AL KHOR, Qatar (AP) – Qatar opened the first FIFA World Cup in the Middle East on Sunday before world leaders and football fans who flocked to this energetic nation after it was hit by a regional boycott and international criticism.
With the soft voice of American actor Morgan Freeman and an Arabic theme featuring camels, the opening ceremony began with the promise “Everyone is welcome”.
Regardless of Qatar’s on-pitch result against Ecuador, Doha has already drawn Saudi Arabia’s powerful Crown Prince Mohammed bin Salman to the tournament’s opening ceremony and game.
The fact that Prince Mohammed, whose nation closed Qatar’s only land border to the world through the kingdom after a year-long political dispute, will attend shows how far the rapprochement between the two nations has progressed.
Newspaper columns during the crisis had even suggested digging a trench along the 87-kilometer border and filling it with nuclear waste at the height of the conflict. While it was rhetorical bluster, it showed how deep anger ran in the region amid the dispute – which Kuwait’s then-ruler suspected almost sparked war.
Its roots lay in Qatar’s stance of supporting the Islamists who came to power in Egypt and elsewhere after the 2011 Arab Spring. While Qatar saw their arrival as a sea change in the gerontocracies gripping the Middle East, other Gulf Arab states saw the protests as a threat to their autocratic and hereditary rule.
Qatar has also faced criticism from the West when groups that initially funded it in the Syrian civil war turned extremist. Qatar later denied it ever funded Islamic extremists, despite criticism from across the American political spectrum from Hillary Clinton to Donald Trump.
Qatar, like Saudi Arabia, follows an ultra-conservative version of Islam known as Wahhabism. However, the country allows alcohol to be served in hotel bars and in a FIFA fan zone in the country. Some in the country have already criticized what they see as the tournament’s Western cultural extravagances – which likely led to the stadium’s beer ban.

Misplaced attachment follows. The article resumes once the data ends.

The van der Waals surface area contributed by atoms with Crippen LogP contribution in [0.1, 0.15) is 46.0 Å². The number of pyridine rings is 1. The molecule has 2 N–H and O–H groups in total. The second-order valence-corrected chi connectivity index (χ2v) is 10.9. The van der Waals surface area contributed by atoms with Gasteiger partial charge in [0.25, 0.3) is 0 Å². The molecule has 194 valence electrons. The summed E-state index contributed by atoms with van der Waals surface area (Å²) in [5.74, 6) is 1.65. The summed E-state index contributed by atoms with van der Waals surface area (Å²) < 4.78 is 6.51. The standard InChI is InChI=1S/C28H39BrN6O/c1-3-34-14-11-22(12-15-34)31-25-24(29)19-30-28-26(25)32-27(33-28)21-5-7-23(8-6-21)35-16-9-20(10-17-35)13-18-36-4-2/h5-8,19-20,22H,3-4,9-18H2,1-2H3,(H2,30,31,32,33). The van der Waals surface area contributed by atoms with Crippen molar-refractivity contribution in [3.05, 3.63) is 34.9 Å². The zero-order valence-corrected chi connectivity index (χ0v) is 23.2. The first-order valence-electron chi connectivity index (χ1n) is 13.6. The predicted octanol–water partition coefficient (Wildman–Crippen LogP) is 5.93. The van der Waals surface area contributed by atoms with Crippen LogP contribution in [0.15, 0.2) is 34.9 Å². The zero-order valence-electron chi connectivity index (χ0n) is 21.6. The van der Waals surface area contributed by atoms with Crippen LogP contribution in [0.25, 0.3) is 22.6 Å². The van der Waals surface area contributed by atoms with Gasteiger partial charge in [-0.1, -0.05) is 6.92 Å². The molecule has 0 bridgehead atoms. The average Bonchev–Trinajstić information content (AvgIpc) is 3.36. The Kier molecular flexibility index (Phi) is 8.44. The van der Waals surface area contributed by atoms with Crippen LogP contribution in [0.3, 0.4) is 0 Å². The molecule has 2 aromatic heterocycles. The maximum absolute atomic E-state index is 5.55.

Al-Qaeda in the Arabian Peninsula, the extremist group’s Yemen-based arm, on Saturday issued a communiqué criticizing the Qataris for hosting a tournament “bringing with it immoral people, homosexuals, corruption seeders and atheism.”
“We warn our Muslim brothers not to follow or attend this event,” the group said, urging scholars not to support them. The al Qaeda arm did not directly threaten the tournament, however, and was weakened by years of drone strikes by American forces and engulfed by the ongoing war in Yemen.
The opening on Sunday evening was attended by UN Secretary-General António Guterres, Algerian President Abdelmadjid Tebboune, Egyptian President Abdel Fattah el-Sissi, Senegalese President Macky Sall, Palestinian President Mahmoud Abbas and Rwandan President Paul Kagame.
The Crown Prince of Kuwait was also there, along with the Director-General of the World Health Organization and the President of Djibouti. Also present was Jordan’s King Abdullah II.
But the biggest applause came for the ruler of Qatar, Sheikh Tamim bin Hamad Al Thani, and his father, Sheikh Hamad bin Khalifa Al Thani, who secured the tournament back in 2010.
Meanwhile, Iran sent only its youth and sports minister – not its hard-line president – as the Islamic Republic faces months of protests over the death of a 22-year-old woman previously arrested by the country’s vice squad.
It remains unclear at what level Western nations will attend Sunday night’s ceremony and game. Qatar has been scathingly criticized for its stance on LGBTQ rights and its treatment of the low-paid workers who built over $200 billion worth of infrastructure ahead of the tournament.
But before the match, an honor guard on camels and Arabian horses, some with M4 rifles slung over their shoulders, awaited the VIPs expected for the event – and even VVIPs, according to the street signs.
Associated Press writer Lujain Jo contributed to this report.
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